Escalation of fighting between the armed forces of the DRC (FARDC) and armed groups in South Kivu province, DRC, have caused large population movements in January both internally and across Lake Tanganyika to Burundi. About 7,000 people arrived in Burundi between 24 and 29 January and new arrivals have been reported daily since then. Poor underlying conditions in affected areas of Burundi, including Rumonge and Makamba provinces, exacerbate acute shelter, food, WASH, health, and protection needs. Transit centres and refugee camps in the country are overstretched.
Civil unrest erupted in Burundi following the announcement on 26 April that Burundian President Nkurunziza, would be seeking a third term in power. Situation in Burundi is of concern
Refugees started arriving in Rwanda in mid-April 2015, at around 200–300 per day. After the announcement, the rate increased to 3,000 per day, with 20,400 refugees arrived in Rwanda as of 26 April. This can be considered as preventive measures taken by fleeing population.
Reception centres in Bugesera and Nyanza districts are overwhelmed. The Rwandan Government and UNHCR plans to relocate 16,000 refugees to Mahama refugee camp, Kirehe district, by 1 May.
Socio-political tensions are rising in Burundi with the approach of parliamentary and presidential elections in May and June, and the constitutional court’s approval of President Nkurunziza’s bid for a third term. Mass protests organised by civil society and some opposition parties since 26 April have turned violent. As of 5 May, at least 13 individuals have been killed, more than a hundred injured, and at least 600 arrested, and nearly 39,100 have fled to neighbouring countries. Inter-ethnic tensions, a rift between the military and the police, and an existing challenging humanitarian situation are all potential aggravating factors.
So far, clashes have taken place mostly in the capital Bujumbura and surrounding areas, but eight provinces have been identified as potential ‘hot spots’ for an election crisis and related violence. Young men and those seeking to flee the country are particularly vulnerable .
Political tensions in Burundi escalated after the President announced his intention to run for a third term in April. Violent protests in the capital have killed 20 and injured 200. On 13 May, leaders of the army attempted a coup, which failed after two days of violent clashes. The situation remains tense and people are fleeing the country.
More than 112,000 Burundians have sought asylum in neighbouring countries since the beginning of April, including almost 70,000 in Tanzania as of COB on 19 May.
The situation is critical in Kagunga, where 20,000–35,000 people are crowded into a small village. 150 to 200 continue to arrive in Kagunga every day. Transportation is a challenge in relocating refugees. In addition, all refugee camps are crowded, with limited access to WASH facilities and clean water. Thousands of cases of watery diarrhoea have been reported and a cholera outbreak is confirmed. As of 21 May, there have been more than 2,400 suspected cases of cholera; 33 people have died.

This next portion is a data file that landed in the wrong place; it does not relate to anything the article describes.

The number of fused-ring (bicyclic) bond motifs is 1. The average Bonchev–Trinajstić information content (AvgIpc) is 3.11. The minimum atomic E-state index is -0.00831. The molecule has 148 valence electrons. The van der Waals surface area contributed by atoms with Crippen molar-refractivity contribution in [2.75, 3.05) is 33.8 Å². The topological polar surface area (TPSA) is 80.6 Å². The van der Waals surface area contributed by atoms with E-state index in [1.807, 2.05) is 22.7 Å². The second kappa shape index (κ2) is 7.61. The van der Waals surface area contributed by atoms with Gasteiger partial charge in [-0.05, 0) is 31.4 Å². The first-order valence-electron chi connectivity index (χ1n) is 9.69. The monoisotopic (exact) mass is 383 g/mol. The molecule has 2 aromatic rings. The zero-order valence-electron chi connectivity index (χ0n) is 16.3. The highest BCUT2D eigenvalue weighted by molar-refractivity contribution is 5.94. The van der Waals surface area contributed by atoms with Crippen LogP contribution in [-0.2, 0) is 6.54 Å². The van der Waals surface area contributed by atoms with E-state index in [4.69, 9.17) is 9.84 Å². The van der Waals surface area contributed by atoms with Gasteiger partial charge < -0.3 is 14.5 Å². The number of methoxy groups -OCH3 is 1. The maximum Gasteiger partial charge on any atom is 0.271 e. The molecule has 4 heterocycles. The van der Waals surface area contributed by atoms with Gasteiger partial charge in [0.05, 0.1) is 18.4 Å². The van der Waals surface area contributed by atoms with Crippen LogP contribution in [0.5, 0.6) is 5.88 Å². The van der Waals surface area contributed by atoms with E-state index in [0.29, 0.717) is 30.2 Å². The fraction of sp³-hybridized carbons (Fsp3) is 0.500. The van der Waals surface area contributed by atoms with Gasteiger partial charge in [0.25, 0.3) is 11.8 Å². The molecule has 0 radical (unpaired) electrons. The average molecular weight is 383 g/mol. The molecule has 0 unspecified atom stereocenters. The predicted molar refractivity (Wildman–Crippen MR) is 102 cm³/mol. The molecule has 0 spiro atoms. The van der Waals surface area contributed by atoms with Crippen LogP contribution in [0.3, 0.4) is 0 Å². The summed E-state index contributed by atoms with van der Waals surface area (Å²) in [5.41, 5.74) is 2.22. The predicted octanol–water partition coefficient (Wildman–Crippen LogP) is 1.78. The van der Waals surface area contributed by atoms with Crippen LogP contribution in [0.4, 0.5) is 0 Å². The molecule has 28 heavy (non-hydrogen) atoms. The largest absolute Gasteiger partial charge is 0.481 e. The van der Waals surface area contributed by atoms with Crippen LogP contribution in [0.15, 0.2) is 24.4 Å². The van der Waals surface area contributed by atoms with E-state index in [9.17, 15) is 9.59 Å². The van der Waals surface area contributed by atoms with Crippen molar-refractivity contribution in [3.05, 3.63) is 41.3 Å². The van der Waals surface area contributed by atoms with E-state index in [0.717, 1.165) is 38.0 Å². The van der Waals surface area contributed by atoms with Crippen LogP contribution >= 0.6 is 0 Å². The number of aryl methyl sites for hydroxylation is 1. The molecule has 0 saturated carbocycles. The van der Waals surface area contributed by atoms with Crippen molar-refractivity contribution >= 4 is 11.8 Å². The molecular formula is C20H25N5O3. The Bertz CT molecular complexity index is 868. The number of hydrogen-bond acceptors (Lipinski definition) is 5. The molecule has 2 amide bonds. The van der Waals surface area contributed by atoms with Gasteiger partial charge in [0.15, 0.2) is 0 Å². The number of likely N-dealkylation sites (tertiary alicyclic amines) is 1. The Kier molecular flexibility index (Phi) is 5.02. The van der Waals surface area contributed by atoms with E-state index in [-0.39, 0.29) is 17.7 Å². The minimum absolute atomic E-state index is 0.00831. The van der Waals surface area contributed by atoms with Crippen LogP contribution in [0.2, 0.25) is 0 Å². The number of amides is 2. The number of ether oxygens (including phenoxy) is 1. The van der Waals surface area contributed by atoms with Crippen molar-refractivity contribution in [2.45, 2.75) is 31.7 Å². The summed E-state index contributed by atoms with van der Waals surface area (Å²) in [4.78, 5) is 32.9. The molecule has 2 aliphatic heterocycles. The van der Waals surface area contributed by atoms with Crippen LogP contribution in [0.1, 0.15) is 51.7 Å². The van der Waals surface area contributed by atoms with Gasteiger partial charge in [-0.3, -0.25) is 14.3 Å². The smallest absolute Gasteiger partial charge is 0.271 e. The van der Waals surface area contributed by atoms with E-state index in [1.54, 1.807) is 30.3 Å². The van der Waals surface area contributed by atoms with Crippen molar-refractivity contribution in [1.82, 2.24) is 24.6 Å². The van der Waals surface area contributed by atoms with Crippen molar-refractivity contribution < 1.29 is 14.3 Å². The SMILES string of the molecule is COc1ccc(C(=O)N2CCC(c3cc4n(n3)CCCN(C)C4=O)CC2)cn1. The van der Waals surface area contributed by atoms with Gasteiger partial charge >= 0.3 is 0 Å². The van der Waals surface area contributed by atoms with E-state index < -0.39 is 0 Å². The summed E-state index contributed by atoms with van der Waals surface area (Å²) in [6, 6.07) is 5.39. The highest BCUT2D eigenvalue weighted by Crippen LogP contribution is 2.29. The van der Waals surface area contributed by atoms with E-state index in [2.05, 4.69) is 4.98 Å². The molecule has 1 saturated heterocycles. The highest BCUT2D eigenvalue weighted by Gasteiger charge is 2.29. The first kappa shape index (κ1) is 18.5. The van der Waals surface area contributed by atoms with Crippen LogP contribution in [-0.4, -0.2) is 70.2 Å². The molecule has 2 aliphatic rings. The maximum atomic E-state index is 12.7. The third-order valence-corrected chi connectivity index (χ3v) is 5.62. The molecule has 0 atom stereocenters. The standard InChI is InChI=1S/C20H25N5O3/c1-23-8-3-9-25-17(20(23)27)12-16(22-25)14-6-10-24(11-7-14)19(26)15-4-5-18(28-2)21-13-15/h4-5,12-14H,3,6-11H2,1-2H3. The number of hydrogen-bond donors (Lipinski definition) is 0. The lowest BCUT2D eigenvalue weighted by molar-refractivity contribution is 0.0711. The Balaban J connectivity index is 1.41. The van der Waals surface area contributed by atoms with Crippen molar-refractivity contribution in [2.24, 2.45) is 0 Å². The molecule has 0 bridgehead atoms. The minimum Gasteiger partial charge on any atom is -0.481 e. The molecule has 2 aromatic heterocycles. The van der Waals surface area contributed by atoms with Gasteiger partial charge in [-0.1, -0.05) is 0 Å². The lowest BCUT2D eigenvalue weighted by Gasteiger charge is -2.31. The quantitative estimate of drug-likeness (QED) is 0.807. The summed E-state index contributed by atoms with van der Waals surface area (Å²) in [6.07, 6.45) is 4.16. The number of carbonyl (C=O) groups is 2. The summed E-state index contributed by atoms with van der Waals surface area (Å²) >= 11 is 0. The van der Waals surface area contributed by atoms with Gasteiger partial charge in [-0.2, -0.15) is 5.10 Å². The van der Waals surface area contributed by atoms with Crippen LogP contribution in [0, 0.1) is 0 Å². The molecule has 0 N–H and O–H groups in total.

We looked into nine indicators to rank and compare the humanitarian access levels worldwide. Affected populations in more than 50 countries are not getting proper humanitarian assistance due to access constraints. Humanitarian access has deteriorated in Colombia, Iraq, Myanmar, Nigeria, Pakistan, and Somalia over the past six months. 13 new countries entered the ranking since the latest ACAPS Humanitarian Access report released in August 2018. Physical constraints and restriction/obstruction of access to services and assistance are the most common challenges.
This report compares current humanitarian crises based on their level of humanitarian access. Affected populations in more than 40 countries are not getting proper humanitarian assistance due to access constraints. Out of 44 countries included in the report, nearly half of them are currently facing critical humanitarian access constraints, with four countries (Eritrea, Syria, Venezuela, and Yemen) being considered as inaccessible. Moderate humanitarian access constraints are an issue in eight countries, and 15 face low humanitarian access constraints.
The Crisis Overview 2016: Humanitarian Trends and Risks for 2017, outlines the countries where needs are greatest, and growing, as we approach the end of 2016.
Based on our weekly Global Emergency Overview (GEO), and four years of data on humanitarian needs across 150 countries, we have identified ten countries where humanitarian needs are likely to be highest in 2017, as well as four that merit attention, as they face a potential spike in needs. We also consider the humanitarian situation in the northern triangle region of Latin America, where the wide-ranging humanitarian impact of pervasive gang violence is chronically underreported.
The Crisis Overview 2015: Humanitarian Trends and Risks for 2016, outlines the countries considered to be in greatest humanitarian need as we approach the end of 2015.
Based on our weekly Global Emergency Overview (GEO), and three years of data on humanitarian needs across 150 countries, we have identified eleven countries where humanitarian needs are likely to be highest in 2016, as well as seven that merit attention, as they face a potential spike in needs. A final section considers the potential impact of the current El Niño event across a number of regions.